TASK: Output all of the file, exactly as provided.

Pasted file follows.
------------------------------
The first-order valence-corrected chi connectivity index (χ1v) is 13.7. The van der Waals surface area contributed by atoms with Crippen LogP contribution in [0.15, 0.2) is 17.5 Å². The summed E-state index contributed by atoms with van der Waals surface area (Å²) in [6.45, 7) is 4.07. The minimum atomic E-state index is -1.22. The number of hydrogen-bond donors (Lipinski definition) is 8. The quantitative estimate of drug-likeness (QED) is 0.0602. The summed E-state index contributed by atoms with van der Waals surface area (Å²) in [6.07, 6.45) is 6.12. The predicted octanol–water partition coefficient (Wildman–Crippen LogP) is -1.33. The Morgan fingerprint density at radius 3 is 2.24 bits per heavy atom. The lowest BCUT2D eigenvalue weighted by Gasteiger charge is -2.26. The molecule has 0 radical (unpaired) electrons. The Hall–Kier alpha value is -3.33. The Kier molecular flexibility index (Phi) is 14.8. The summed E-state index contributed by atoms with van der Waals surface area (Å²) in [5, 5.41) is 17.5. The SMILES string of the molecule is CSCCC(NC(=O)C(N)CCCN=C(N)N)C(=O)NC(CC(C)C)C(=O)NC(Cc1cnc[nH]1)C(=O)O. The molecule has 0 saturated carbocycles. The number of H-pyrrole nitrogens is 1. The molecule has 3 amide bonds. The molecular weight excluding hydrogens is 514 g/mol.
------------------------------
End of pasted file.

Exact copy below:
The first-order valence-corrected chi connectivity index (χ1v) is 13.7. The van der Waals surface area contributed by atoms with Crippen LogP contribution in [0.15, 0.2) is 17.5 Å². The summed E-state index contributed by atoms with van der Waals surface area (Å²) in [6.45, 7) is 4.07. The minimum atomic E-state index is -1.22. The number of hydrogen-bond donors (Lipinski definition) is 8. The quantitative estimate of drug-likeness (QED) is 0.0602. The summed E-state index contributed by atoms with van der Waals surface area (Å²) in [6.07, 6.45) is 6.12. The predicted octanol–water partition coefficient (Wildman–Crippen LogP) is -1.33. The Morgan fingerprint density at radius 3 is 2.24 bits per heavy atom. The lowest BCUT2D eigenvalue weighted by Gasteiger charge is -2.26. The molecule has 0 radical (unpaired) electrons. The Hall–Kier alpha value is -3.33. The Kier molecular flexibility index (Phi) is 14.8. The summed E-state index contributed by atoms with van der Waals surface area (Å²) in [5, 5.41) is 17.5. The SMILES string of the molecule is CSCCC(NC(=O)C(N)CCCN=C(N)N)C(=O)NC(CC(C)C)C(=O)NC(Cc1cnc[nH]1)C(=O)O. The molecule has 0 saturated carbocycles. The number of H-pyrrole nitrogens is 1. The molecule has 3 amide bonds. The molecular weight excluding hydrogens is 514 g/mol.